Bringing Equations (12) and (13) into Equation (11) and noting, one has
For the convenience of subsequent modeling, is divided into and , where is the resultant force on the payload, and is the resultant force on the momentum wheel , one has
Dividing into and , where is the projection of the vector from RPS system’s centroid to AMB’s actual geometric center position in , and holds. Then, based on Equations (2) and (5), the following equation can be obtained.
The inertia matrix of the rotating payload is denoted as and consists of the principal inertia , , and and the inertia product , , and (i.e., dynamic unbalance). The following equation holds.
Bringing Equation (18) into Equation (17), when Assumption 1 and Assumption 2 hold, can be given as
According to the definitions of , , , and , it is clear that holds. Furthermore, based on Equations (5), (15), (16), and (19), the lumped disturbance transmitted by the AMB, consisting of inertia difference disturbance , axial angular momentum disturbance , dynamic unbalanced disturbance , and static unbalanced disturbance , can be modeled as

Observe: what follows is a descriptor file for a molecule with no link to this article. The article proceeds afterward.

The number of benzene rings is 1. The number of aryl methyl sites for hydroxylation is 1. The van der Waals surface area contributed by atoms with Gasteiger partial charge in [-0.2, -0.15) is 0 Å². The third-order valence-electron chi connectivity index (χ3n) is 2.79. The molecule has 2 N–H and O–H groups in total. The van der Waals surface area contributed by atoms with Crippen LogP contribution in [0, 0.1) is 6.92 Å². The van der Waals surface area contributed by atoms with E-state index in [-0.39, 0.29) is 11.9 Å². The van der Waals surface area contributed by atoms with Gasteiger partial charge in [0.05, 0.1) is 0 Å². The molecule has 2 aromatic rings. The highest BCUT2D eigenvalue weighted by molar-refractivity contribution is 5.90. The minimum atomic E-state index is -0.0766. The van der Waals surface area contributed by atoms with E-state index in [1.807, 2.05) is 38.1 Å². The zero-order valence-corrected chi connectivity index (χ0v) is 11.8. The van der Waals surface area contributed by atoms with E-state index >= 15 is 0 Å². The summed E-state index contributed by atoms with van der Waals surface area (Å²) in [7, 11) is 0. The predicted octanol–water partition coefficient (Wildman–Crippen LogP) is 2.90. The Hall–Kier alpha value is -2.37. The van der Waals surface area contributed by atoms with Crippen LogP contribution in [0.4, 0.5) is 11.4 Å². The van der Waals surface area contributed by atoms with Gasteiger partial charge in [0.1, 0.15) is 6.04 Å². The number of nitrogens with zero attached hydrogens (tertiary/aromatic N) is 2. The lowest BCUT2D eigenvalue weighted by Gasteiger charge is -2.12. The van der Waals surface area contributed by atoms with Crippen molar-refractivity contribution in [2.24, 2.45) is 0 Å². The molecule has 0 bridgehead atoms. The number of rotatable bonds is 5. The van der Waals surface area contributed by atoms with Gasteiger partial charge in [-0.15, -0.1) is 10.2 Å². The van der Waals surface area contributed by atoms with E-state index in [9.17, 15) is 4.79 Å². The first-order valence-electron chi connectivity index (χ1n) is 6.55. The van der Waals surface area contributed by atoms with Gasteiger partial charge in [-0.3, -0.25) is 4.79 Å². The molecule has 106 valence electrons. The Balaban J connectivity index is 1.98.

2.3. Disturbance Analysis
Equations (20) and (21) provide mechanical constraints on the payload mass parameters such as the radial principal inertia, dynamic unbalance, and static unbalance. Based on these two equations, the feasibility of the current balancing error index can be judged. To illustrate this point, the maximum torque of the satellite platform momentum wheel is 1 Nm, , , and the compensation accuracy of axial angular momentum disturbance is 10%, three balancing errors are considered: and , and , and and . The real dynamic unbalance and static unbalance are taken randomly within the respective error boundary, where the cases that make the lumped disturbance take their respective maximum values, denoted as cases 1-3, as shown in Table 1.